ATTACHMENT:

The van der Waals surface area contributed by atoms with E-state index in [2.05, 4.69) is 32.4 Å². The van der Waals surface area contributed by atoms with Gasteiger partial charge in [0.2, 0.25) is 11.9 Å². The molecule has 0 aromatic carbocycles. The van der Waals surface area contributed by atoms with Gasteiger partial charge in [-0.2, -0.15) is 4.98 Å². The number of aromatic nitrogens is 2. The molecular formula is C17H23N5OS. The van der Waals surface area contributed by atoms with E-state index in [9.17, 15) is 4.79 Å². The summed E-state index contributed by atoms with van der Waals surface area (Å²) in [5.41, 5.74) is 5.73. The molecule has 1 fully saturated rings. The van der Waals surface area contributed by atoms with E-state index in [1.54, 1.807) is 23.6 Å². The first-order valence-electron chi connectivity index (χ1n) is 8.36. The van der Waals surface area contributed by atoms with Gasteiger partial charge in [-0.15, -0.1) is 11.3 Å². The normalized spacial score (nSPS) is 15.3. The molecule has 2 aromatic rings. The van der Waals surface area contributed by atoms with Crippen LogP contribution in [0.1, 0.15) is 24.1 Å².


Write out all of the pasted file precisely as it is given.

The van der Waals surface area contributed by atoms with E-state index in [2.05, 4.69) is 32.4 Å². The van der Waals surface area contributed by atoms with Gasteiger partial charge in [0.2, 0.25) is 11.9 Å². The molecule has 0 aromatic carbocycles. The van der Waals surface area contributed by atoms with Gasteiger partial charge in [-0.2, -0.15) is 4.98 Å². The number of aromatic nitrogens is 2. The molecular formula is C17H23N5OS. The van der Waals surface area contributed by atoms with E-state index in [9.17, 15) is 4.79 Å². The summed E-state index contributed by atoms with van der Waals surface area (Å²) in [5.41, 5.74) is 5.73. The molecule has 1 fully saturated rings. The van der Waals surface area contributed by atoms with E-state index in [1.54, 1.807) is 23.6 Å². The first-order valence-electron chi connectivity index (χ1n) is 8.36. The van der Waals surface area contributed by atoms with Gasteiger partial charge in [-0.15, -0.1) is 11.3 Å². The normalized spacial score (nSPS) is 15.3. The molecule has 2 aromatic rings. The van der Waals surface area contributed by atoms with Crippen LogP contribution in [0.1, 0.15) is 24.1 Å².